Eric: Guys, there’s no shame in wanting some ornamentation our lives and homes. We’re gay men, not lesbians.

But look at this place. Enough is too much. Liberace would want to take this down a notch. Curlicues and gilt and such must be used sparingly. The modern eye can’t take it, and neither can my nerves. There’s enough here to emasculate an entire house.

So where to begin? How about those walls? The purpose of spongepainting, spatterdash, marbling and ragrolling is to mimic stonework. This ain’t working. It looks like what came out of the dog before it died.

Done properly, the technique calls for at least 3 related colors found together in nature. White should be the last (and most lightly) applied, not the basecoat.
Here, I’d do the lower walls in the darkest tone and the chair rail in the lightest.

You can have crimson in your room. You can have burgundy in your room. But you can’t have them together unless Vintage Tampon is your theme.

Speaking of loose strings, the minute you try to bind someone’s hands with that sickly wallscarf, he’s gonna pull down those era-inappropriate sconces and sphere candles.

Maybe he’ll set fire to those repro oil paintings on the way. One can only hope.

God damask that upholstery looks uncomfortable, and there isn’t enough Scotch-Gard in the world for it to forgive your naked romps upon it.

And WTF is up with those glowing orbs in the compote? Not sure what epoch they belong in, or where they should go beside the dustbin.

What can be said about that sad, misplaced, undersized hobbyhorse? like the rest of this room, naaaaaaaaaaaaaaay.

Richard: For the past couple of weeks, the internet has been in an uproar over the killing of Cecil the lion. But what would all those people screaming for the head of an asshole dentist from Minnesota say about this quotidian scene of animal cruelty?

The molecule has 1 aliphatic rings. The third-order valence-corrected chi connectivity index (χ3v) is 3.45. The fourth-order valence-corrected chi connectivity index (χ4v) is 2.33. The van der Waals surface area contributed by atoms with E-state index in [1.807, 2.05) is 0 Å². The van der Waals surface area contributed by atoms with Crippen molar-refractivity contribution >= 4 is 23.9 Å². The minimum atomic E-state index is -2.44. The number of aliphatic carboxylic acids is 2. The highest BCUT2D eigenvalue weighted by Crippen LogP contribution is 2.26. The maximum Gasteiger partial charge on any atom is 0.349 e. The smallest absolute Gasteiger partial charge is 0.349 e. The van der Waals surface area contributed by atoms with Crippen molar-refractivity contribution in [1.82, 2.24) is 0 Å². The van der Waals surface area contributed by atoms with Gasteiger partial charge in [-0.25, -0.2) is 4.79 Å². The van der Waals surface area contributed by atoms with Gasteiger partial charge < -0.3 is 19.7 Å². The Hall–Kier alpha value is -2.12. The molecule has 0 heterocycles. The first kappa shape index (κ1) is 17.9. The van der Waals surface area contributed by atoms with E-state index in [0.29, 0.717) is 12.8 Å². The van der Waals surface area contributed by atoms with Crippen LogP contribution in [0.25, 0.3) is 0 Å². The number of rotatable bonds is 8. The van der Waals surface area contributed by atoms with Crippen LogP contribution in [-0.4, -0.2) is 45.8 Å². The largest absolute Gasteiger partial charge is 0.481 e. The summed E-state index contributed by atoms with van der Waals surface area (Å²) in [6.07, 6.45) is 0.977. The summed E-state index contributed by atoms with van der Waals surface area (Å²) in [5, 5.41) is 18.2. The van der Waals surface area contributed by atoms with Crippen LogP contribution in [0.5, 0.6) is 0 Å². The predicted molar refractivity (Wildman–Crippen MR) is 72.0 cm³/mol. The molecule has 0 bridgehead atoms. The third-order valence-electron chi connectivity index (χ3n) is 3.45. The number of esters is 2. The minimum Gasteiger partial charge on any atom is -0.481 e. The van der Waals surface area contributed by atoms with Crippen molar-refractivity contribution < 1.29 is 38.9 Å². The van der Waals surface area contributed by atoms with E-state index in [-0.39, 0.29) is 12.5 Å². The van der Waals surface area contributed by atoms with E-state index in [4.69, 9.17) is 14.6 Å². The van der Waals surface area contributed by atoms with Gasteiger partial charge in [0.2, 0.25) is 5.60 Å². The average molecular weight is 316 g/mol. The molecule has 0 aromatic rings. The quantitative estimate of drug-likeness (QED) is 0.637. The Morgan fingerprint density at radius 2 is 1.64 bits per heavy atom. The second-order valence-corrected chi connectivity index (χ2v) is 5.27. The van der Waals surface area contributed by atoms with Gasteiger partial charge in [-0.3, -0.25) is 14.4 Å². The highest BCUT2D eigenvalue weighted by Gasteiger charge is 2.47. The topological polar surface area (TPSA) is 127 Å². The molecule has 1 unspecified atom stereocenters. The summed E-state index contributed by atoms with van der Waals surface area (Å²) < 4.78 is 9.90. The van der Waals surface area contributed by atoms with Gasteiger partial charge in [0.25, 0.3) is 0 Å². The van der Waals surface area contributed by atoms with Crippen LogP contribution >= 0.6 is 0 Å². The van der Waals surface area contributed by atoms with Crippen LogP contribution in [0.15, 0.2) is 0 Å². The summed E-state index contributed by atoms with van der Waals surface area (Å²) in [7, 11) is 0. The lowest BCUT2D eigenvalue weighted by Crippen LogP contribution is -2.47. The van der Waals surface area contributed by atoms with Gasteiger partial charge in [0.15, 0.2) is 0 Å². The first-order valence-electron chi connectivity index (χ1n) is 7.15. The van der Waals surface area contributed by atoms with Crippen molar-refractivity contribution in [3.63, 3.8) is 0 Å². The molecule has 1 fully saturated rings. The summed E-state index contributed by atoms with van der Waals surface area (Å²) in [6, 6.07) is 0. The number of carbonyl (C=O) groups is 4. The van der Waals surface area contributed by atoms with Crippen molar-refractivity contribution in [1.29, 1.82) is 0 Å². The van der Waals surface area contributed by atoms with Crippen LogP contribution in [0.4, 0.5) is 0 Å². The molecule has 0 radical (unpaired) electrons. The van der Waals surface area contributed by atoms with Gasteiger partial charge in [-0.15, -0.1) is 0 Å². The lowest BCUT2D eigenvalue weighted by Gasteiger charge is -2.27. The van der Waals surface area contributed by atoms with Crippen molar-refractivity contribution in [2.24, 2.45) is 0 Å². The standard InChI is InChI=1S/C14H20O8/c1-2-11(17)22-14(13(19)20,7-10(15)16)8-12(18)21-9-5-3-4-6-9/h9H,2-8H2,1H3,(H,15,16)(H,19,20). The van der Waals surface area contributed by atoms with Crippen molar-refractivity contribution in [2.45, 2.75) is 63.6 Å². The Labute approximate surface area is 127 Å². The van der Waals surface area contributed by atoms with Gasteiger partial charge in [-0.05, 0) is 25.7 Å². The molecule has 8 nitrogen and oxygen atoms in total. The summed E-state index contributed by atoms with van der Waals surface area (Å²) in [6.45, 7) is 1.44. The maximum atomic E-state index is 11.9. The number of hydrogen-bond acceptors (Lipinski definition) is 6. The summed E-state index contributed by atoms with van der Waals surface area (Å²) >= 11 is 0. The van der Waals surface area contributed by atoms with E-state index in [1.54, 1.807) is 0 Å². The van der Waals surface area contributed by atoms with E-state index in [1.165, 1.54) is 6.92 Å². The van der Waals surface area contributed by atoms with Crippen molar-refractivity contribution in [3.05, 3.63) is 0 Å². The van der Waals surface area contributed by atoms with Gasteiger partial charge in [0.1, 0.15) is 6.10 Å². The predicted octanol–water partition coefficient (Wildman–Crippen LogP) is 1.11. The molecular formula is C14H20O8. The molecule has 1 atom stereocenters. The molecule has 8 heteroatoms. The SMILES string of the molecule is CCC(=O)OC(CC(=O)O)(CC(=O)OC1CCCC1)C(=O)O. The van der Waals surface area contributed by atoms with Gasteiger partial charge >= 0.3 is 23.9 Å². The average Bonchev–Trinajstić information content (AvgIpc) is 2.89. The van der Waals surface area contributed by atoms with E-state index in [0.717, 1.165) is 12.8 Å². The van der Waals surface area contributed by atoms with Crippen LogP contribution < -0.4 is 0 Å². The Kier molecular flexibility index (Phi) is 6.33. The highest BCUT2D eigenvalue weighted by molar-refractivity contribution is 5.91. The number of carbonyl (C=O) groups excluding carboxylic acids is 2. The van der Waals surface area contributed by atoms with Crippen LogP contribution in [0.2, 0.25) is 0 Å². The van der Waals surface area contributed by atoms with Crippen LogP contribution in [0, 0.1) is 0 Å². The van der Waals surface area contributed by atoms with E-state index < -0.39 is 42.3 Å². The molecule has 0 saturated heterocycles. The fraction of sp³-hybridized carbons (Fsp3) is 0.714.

Sadly, this is a common sight in homes across America: pets forced to live in aggressively beige storage rooms, full of shelving units that groan under the weight of unused, unloved crockpots and mixers that could tumble over at any second.

Is this how a sane nation decorates its pet nurseries? Where are the chew toys, the bones, the knotted ropes? Are our pups supposed to derive pleasure from batting around expense reports from 1994 or dust-covered Day Runners?

There’s not even a TV to entertain our furry friends with those DVDs and VHS tapes. How are our substitute children supposed to enjoy the hilarity of Stripes? How will they learn about the magnificent P.J. Soles? Next time you wonder why our pets don’t test as well those from Sweden and Japan, remember this. This is why.

Richard: The difference between an art gallery and the average home comes down to flat surfaces. You want a room to be pretty and witty and completely non-functional? Take out all the shelves and tables. You want to live there? You’ll need a place to sit and work and eat and display your gewgaws.

As handy as flat surfaces can be, though, they have a few drawbacks:

1. They collect dust, so they’re always in need of a good cleaning.
2. They’re clutter magnets, and since that clutter is right out in the open, it makes rooms look messy.
3. Some people want to put bigger items on shelves than should rightly be there.

This room is a perfect example of all that. The precariously placed boombox makes me especially nervous. Who needs that kind of thing anymore? I’d rather see a nice nut dish there, myself. Somebody ought to send in a Goodwill SWAT team to haul most of that crap away before those shelves collapse and give Ms. Himmelfarb downstairs the shock of her life.